Sir, – Surely a nation’s maturity can be judged in proportion to its willingness to allow its archives and records to reflect the realities, both good and bad, of its past so that those archives and records may bear witness, and so that they may be learned from.
As we now know, between 1944 and 1987 some 1,500 women underwent symphysiotomies in Irish hospitals without consent. The symphysiotomy payment scheme’s proposal to shred the obstetric and medical records of the hundreds of women who submitted their records to the redress scheme is not just wrong-headed and insensitive. It is regressive and it suggests a historical and cultural blindness at best woefully ironic in a nation purporting to commemorate its centenary.
If, in the National Archives, we can retain 1950s issues of the Irish Housewife Annual, and the vanity correspondence of successive taoisigh and presidents, we can surely do better than to allow the destruction of these documents, which were submitted to the State in good faith and which tell truths as vital as they are painful.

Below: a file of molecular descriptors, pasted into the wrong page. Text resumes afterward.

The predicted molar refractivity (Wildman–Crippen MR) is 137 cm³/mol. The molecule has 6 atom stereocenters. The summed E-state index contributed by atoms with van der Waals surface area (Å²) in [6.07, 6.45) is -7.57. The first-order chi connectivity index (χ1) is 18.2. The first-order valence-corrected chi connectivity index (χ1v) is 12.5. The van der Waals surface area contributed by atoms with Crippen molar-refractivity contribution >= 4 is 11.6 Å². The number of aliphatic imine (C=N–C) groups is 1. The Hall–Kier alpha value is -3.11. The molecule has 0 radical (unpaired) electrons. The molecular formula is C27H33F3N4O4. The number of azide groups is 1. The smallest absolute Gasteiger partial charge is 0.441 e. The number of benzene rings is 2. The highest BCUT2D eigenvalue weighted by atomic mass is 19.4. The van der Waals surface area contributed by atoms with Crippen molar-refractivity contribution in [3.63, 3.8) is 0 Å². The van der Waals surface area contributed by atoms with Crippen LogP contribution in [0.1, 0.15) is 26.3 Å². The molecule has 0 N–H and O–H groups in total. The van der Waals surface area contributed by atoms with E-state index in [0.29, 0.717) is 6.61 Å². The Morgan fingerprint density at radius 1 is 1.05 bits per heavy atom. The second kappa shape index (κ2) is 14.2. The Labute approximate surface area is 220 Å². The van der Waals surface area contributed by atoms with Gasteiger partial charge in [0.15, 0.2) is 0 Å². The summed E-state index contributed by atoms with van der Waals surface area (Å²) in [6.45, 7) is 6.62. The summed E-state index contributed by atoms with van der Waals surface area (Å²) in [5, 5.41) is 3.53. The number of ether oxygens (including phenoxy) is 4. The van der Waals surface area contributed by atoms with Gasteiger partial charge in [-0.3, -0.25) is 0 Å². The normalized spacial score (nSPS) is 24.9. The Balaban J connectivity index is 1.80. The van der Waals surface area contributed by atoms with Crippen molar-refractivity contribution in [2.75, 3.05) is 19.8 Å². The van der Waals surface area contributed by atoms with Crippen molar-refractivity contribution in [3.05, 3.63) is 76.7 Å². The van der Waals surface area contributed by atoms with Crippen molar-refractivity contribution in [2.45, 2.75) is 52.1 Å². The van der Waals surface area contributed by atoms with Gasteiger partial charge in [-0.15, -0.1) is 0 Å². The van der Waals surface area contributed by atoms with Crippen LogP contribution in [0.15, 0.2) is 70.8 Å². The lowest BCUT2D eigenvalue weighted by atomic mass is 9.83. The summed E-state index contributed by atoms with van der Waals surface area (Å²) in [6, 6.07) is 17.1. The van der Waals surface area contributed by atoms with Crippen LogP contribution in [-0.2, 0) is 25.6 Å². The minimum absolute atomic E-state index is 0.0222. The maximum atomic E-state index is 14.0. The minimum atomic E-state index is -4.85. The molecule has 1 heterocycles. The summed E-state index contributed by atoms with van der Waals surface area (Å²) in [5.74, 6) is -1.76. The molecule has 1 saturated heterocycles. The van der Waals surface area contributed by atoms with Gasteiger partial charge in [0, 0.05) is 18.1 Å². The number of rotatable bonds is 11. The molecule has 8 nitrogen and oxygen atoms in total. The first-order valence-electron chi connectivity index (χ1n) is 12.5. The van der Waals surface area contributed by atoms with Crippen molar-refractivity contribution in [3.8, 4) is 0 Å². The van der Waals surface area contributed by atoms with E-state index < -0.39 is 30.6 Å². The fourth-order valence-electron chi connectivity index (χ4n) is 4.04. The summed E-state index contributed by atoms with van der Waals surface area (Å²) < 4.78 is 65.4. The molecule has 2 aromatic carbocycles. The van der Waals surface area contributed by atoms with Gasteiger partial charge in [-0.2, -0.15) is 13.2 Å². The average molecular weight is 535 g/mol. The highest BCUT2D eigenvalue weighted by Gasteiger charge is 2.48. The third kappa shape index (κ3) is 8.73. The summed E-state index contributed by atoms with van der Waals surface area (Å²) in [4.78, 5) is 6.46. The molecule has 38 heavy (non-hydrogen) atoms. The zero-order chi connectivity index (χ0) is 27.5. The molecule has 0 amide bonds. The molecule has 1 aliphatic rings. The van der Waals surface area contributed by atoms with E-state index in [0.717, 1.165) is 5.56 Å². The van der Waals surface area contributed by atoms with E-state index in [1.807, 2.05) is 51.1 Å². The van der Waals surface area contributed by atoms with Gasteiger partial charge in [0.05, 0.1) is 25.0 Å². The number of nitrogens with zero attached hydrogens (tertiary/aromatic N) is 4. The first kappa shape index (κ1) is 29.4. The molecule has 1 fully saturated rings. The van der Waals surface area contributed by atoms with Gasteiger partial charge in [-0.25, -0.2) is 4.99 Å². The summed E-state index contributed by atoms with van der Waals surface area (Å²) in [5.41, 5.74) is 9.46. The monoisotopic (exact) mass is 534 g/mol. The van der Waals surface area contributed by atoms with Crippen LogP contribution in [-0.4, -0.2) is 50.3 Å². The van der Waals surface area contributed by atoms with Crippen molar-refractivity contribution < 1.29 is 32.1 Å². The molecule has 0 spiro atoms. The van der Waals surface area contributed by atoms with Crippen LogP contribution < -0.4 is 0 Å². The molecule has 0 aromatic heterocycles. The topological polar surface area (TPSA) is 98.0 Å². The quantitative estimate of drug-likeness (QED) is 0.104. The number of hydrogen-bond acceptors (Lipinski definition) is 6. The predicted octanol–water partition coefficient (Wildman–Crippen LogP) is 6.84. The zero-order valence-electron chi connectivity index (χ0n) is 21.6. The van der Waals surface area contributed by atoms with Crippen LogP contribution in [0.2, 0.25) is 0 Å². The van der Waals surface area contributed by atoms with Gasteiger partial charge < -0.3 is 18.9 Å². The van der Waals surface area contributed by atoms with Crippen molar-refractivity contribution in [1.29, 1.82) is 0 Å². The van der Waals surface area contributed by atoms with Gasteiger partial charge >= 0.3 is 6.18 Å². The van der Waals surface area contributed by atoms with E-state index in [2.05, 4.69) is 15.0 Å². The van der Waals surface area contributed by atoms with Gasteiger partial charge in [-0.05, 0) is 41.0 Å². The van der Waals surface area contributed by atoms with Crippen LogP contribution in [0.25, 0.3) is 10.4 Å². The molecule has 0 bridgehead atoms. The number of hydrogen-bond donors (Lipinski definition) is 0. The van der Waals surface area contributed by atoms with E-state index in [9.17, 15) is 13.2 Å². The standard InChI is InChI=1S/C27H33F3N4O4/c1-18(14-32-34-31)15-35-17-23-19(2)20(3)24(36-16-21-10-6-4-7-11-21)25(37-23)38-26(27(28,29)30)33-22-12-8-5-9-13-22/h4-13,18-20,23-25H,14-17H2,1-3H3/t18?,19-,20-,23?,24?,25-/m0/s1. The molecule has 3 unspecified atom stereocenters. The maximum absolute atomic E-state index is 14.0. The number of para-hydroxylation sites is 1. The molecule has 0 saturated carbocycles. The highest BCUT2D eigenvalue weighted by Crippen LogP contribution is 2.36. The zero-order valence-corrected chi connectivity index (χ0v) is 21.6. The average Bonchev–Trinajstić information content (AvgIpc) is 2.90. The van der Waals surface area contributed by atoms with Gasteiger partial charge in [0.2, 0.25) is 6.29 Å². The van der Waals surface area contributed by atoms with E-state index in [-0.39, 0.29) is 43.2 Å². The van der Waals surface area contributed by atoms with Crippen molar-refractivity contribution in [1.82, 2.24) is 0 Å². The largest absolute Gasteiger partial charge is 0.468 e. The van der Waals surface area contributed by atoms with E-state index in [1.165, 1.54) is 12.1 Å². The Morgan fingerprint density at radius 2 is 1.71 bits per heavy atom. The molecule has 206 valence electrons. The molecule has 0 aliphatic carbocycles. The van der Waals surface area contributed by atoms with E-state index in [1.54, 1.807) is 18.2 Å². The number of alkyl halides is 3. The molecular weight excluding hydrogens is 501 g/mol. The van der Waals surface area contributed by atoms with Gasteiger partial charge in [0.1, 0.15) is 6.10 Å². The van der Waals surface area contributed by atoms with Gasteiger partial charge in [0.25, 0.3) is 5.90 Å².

They should be returned to their owners to use as they wish, and, if those owners should so choose and consent (the key words, as it seems we need to be reminded over and over), perhaps copies of these records, anonymised upon request, could be archived for future public access and research. They comprise a real part of this country’s history. “Commemoration,” as president Mary Robinson pointed out in 1995, “is a moral act”.
The destruction of these documents, and of the difficult realities they contain, would be an act of exactly the opposite kind.
– Yours, etc,